Dieting is like a little prison built out of numbers. For people like me, counting, tracking, and measuring are not harmless ways to track your “progress.” They are sneaky little judgment weapons.
Applying numerical ideals to your hunger or the size of your body is an invitation for obsession. You might as well walk outside and shout at the sky, “Hello, universe, I am interested in complicating my life and finding new reasons to be disappointed in myself.”
Calorie allowances, goal weights, and all the other numbers dieters are supposed to keep track of are really just arbitrary anyway. They’re chosen because they’re tidy, round numbers that sound nice. Not because they’re MAGIC. The only power these numbers have is driving you completely insane.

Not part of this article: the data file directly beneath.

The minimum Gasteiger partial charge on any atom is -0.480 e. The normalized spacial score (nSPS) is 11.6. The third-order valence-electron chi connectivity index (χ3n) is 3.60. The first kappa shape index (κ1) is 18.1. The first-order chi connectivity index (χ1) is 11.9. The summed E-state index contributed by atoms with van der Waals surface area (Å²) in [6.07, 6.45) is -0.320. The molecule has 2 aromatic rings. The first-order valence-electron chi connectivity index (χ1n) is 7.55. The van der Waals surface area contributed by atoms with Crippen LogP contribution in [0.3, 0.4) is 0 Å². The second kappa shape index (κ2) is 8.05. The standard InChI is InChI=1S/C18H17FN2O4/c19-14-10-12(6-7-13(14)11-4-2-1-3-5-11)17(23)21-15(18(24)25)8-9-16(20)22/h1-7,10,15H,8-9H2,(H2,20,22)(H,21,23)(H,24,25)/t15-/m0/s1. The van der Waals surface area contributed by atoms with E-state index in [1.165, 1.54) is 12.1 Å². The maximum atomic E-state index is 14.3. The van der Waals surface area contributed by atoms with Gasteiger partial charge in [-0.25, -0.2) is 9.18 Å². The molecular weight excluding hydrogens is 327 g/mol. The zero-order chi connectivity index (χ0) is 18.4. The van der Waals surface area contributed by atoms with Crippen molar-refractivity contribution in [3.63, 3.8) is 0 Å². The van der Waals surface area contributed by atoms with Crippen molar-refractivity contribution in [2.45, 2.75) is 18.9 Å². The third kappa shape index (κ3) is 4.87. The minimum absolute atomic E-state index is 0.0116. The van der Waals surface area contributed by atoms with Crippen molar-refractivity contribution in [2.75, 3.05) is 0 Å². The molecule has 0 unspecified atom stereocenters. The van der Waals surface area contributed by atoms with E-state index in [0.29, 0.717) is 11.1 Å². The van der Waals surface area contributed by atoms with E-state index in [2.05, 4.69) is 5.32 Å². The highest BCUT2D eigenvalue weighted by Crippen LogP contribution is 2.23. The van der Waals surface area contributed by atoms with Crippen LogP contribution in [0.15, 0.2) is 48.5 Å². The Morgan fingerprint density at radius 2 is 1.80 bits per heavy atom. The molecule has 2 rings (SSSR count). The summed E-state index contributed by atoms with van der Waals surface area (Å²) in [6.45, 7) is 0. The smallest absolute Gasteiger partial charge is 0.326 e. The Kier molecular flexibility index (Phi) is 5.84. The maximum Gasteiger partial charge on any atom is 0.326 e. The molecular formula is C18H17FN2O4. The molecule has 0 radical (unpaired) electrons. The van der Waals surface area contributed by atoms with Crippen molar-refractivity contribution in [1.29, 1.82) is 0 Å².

I have a natural tendency to fixate and judge in a pass-or-fail way, so even now, years after recovering from my disordered eating, I can’t bring numbers anywhere near my eating habits or my body. I just can’t casually track this kind of stuff. Even hearing other people talk about it stresses me out.
I can’t do calories. I can’t do macros. I can’t do points. No FitBit. No 80/20. No weigh-ins.
I even hate those 1 to 10 hunger scales. I know that they’re just meant to guide people to think about hunger as a continuum, but all I can think about is WHAT IF I’M FEELING LEVEL 6 HUNGER BUT I’M EATING LIKE LEVEL 7?!
So what’s the alternative? What has worked for me is to keep it fuzzy. Intuition is an abstract thing, and it may take some time and effort to get comfortable with that. But the process will reinforce feelings, rather than measurements, to inform decision-making around food and movement.
I think of it as a learning to trust, rather than track. That’s where the real magic is.